The sVM


In the 1880s young people in colleges in America banded together and began to pray. One group consisted of three young men in Princeton University. They prayed that the Lord would somehow open people’s hearts to the need to go as missionaries into the world. Their group covenanted together with this intent: “God permitting, we will go as foreign missionaries.” One of these, a son of a former missionary to India, was named Robert Wilder. He and his sister, Grace, had been greatly burdened for a missionary movement from the universities of America to break out. Robert Wilder, Grace Wilder, and other burdened students prayed fervently for widespread missionary fervor to grip college students of America. Candles of prayer continually burned during the long lonely night watches of this breakthrough company. In essence they were praying Matthew 9:38. What they didn’t know was they had become an “upper room” for the birthing of missionary zeal in what was soon to be known as the Student Volunteer Movement.

In the summer of 1886 the first interdenominational, international Christian student conference ever was held, hosted by the well known evangelist D.L. Moody. The conference hosted two hundred fifty one college students from eighty-nine colleges and universities, including Robert Wilder from Princeton University, and was held on the Northfield College conference grounds in Mt. Hermon. Though world evangelization was not supposed to be a topic of the conference, Wilder and Grace pressed the issue. Wilder convinced a man named A.T. Pierson to give a bold, missions message. His title was “All should go. And go to all.” Following this, Wilder went directly to Moody and asked for permission to gather ten students to hold a session on “the forgotten peoples.” Those ten students each had three minutes to share. This ended up being the climax of the whole event resulting in further missions messages being preached.

On the final day, Robert Wilder gave a missionary challenge and an aggressive appeal for personal commitment. All in attendance were deeply moved. Wilder sought to keep track of the commitments made by asking the small assembly to write a declaration similar to that which he and his friends had covenanted to keep a few years before. It stated:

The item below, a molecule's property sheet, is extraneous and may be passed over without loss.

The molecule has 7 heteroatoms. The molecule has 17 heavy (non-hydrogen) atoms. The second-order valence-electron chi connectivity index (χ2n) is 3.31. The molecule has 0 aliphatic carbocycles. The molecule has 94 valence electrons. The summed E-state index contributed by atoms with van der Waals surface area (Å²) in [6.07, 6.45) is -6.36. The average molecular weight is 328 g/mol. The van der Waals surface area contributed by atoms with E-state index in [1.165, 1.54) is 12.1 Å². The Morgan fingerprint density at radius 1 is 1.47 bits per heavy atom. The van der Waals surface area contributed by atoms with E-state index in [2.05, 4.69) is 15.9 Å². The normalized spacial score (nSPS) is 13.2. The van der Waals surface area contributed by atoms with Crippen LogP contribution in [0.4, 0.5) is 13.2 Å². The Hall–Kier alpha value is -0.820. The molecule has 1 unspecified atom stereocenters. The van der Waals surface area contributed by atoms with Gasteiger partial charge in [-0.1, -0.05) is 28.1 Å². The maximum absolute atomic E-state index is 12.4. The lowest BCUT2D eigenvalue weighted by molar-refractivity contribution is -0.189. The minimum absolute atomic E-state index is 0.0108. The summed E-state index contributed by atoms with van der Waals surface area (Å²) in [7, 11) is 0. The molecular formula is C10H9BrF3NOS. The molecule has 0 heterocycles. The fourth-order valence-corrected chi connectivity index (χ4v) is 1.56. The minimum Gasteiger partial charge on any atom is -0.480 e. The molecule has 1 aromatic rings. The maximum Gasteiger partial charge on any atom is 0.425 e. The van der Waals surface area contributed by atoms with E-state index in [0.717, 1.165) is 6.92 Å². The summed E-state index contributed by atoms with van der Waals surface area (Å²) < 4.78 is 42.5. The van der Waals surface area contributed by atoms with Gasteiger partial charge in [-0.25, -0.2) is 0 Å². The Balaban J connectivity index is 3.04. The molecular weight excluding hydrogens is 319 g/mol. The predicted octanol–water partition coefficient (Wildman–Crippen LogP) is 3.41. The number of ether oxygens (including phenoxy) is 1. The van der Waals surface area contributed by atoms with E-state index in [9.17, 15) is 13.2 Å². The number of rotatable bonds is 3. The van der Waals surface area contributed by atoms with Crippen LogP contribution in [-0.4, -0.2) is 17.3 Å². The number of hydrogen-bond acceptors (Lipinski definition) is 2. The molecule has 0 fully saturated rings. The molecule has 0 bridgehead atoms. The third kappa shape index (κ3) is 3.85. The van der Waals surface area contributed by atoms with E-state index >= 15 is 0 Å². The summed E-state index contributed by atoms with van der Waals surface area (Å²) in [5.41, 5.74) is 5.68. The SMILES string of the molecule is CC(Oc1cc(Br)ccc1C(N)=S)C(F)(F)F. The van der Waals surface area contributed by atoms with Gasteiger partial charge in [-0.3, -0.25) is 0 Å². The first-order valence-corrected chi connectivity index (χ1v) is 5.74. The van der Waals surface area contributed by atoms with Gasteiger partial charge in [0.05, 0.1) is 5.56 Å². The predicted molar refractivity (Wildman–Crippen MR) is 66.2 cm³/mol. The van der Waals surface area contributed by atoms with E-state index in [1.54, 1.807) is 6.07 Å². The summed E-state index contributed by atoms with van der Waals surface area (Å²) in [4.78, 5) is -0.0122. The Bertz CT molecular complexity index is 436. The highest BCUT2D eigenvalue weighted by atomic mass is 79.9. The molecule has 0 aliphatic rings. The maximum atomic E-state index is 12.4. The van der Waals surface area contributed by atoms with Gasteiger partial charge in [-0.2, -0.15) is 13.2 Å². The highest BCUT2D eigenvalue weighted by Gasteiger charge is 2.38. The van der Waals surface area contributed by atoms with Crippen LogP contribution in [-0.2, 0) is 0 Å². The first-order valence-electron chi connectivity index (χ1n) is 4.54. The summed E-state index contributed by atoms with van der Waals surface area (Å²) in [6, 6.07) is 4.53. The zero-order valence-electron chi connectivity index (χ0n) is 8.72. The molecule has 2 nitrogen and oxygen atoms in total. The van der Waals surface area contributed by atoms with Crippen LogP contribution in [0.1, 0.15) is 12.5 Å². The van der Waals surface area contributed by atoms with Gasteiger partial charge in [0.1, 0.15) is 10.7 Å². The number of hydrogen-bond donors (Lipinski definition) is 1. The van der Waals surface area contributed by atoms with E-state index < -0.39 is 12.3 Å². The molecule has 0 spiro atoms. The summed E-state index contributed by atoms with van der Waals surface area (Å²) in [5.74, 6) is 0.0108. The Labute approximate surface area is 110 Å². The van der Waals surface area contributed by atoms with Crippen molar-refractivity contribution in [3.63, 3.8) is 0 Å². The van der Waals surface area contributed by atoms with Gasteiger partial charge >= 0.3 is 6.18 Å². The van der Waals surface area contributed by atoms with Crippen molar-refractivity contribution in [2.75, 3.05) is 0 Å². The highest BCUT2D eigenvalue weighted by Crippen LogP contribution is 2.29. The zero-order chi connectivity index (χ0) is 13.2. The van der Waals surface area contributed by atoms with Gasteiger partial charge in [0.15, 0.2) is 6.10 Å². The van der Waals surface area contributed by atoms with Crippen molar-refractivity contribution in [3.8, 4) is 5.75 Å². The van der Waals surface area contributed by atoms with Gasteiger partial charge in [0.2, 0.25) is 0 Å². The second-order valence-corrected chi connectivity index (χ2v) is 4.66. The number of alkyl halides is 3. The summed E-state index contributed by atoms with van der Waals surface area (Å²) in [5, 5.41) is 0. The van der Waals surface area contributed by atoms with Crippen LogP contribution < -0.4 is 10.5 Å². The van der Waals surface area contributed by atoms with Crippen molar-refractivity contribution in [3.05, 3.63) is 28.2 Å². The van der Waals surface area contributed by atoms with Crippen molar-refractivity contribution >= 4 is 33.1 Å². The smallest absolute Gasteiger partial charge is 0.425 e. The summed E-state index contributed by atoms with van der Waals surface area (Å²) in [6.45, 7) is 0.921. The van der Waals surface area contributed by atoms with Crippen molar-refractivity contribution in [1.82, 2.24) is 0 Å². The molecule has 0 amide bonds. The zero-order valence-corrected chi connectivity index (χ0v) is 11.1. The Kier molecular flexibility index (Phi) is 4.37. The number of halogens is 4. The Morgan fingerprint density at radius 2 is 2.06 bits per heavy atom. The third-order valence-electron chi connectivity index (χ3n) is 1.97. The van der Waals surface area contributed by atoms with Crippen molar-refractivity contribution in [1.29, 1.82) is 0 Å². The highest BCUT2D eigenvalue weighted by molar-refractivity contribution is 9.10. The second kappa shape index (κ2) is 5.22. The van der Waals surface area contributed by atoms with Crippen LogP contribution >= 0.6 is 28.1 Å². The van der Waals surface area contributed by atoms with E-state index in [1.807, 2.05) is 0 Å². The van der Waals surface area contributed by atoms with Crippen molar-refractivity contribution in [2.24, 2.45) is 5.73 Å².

“We, the undersigned, declare ourselves willing and desirous, God permitting, to go to the unevangelized portions of the world.”

At the end of the conference, ninety-nine men had signed what was known as the “Princeton Pledge.” In the very last meeting of these student volunteers, the one hundredth volunteer slipped in, knelt and signed the pledge. These men became known as the “Mount Hermon One Hundred.” The meeting was the beginning of the Student Volunteer Movement for Foreign Missions.

Student Volunteer Missions conference in the 1920s

Student Volunteer Missions conference in the 1920s

Both Robert and Grace Wilder took off for college campuses around the country in order to spread the message. At this time, Wilder’s father was on his deathbed, causing Wilder deep misgivings. He was about to back out of the circuit of mobilization he was committed to, but his father called him to his deathbed and released him, saying, “Let the dead bury the dead. You go and preach the Kingdom.” Within twelve months, traveling by train, Wilder had visited one hundred sixty-two campuses and received the commitments of two thousand one hundred and six students to volunteer for missions. Five hundred of them were women, remarkable for that day.

The Student Volunteer Movement was arguably the most potent force for missions we have ever known. In about thirty years’ time, one hundred thousand had committed themselves. Eighty thousand young people met together in small groups on a regular basis, actively praying for global evangelism. Twenty thousand volunteered to go overseas (and actually went), while the other eighty stayed home and formed themselves into a group called the Layman’s Missionary overeat. This movement was composed of college graduates who went on to become the businessmen, lawyers, bankers, and doctors of the day. They met regularly to pray for those who had gone overseas, mobilizing large sums of money for their support.

At Grace Wilder’s memorial service, Rev. Stanley White spoke of how God used her to start the SVM. “In closing I am privileged to mention what is known to but very few, namely, Ms. Wilder’s relation to this Student Volunteer Movement...others are receiving the praise of this movement. We should not forget that God redeemed His promise of answering prayer, and that it was the faithful and effectual prayer of Ms. Wilder and her brother, which, humanly speaking began this work.” Let me frame and elucidate the significance of this previous quote. The whole Student Volunteer Movement was birthed by one woman and her brother praying the radical prayer, “Lord of the Harvest, thrust forth laborers into the harvest fields.” Here is one of the clearest examples of the extraordinary power of just a few praying this radical prayer. First, one hundred were ekballoed, which then led to one hundred thousand!

”A missionary movement which would evangelize the world in this generation must acquire great momentum; and this can result only in more Christians giving themselves to the ministry of intercession...The SVM owes everything to prayer. It was conceived in days and nights of prayer at Mt. Hermon. The missionary enthusiasm in which it called forth all over the student field had its springs in prayer.” - John R. Mott